Harry Skelton moved further clear of Brian Hughes in the National Hunt jockeys’ championship betting on Wednesday, despite still being a winner adrift of the reigning champion in the contest itself. Skelton’s treble from six rides at Southwell took his total for March to 28, one short of his best score in a calendar month.
At the end of January, Skelton had 75 winners on the board, 21 adrift of Hughes with just three months left in a campaign which started in July 2020. He has made relentless progress since, however, and drew alongside Hughes on 129 for the season with his third winner on Wednesday afternoon, before his rival notched a single success from half-a-dozen rides at Hexham to edge back ahead.
Skelton’s 6-1 treble on Costly Diamond (evens), First Class Return (10-11) and Soyouthinksoagain (5-6) saw him cut to 4-7 (from 8-11) for his first title by Paddy Power, while Hughes is out to 5-4 from evens. Skelton would be only the fourth different rider to win the championship since 1996, after Tony McCoy, Richard Johnson and Hughes. Harry Cobden, 13 winners behind Hughes, is a 20-1 chance.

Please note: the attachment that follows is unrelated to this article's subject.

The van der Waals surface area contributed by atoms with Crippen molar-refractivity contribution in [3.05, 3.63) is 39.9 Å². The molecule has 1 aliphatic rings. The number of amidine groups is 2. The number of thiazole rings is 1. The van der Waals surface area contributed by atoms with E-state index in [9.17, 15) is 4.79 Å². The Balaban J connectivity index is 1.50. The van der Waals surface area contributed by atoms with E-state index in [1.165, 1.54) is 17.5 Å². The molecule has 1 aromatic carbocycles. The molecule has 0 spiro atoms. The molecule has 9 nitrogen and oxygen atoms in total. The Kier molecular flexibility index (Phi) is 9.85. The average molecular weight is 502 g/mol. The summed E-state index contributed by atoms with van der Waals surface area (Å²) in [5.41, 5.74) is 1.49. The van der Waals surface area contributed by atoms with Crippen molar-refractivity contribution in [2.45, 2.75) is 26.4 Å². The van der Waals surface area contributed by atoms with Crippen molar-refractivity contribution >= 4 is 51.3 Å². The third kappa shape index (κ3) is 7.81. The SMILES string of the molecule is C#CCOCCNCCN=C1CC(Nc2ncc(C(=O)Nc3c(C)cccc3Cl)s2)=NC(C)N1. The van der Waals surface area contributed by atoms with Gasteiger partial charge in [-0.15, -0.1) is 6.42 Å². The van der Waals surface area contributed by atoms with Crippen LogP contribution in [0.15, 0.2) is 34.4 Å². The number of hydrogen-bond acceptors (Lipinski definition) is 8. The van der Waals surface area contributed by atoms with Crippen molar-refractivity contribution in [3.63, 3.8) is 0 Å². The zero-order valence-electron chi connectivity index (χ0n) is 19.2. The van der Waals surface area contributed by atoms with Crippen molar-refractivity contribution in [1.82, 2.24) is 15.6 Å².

“It’s brilliant and it’s down to a good team,” Skelton told Sky Sports Racing after his third winner on Wednesday. “[His brother] Dan’s horses are flying and I’m picking up a few outside rides. I’m in a very privileged position with a lot of good people around me.”
Asked if he was following Hughes’s progress at Hexham, Skelton added: “Obviously, you’re always watching, aren’t you? I’d be lying if I said I wasn’t, but this is a position I’ve always wanted to be in, I’ve dreamt of being here. I never thought I’d do it this year, but it’s fantastic and I’m loving it. My agent, Ian Popham, is working very hard and my brother’s working very hard in placing the horses.”
Interviewed after his solitary win on Bavington Bob (11-10) at Hexham, Hughes said that he would “just keep my head down” over the next three-and-a-half weeks before the final meeting of the season at Sandown on 24 April. “I’m just riding the horses the way I’ve been riding for however many years,” he said.
“I’m not going to start changing the way I ride now because of the situation. I’ll keep my head down and I’ll have plenty of horses to go at, as I’m sure the two Harrys have, and I’ll keep taking it day-by-day. What will be will be. If I get beat, it won’t be for lack of trying.”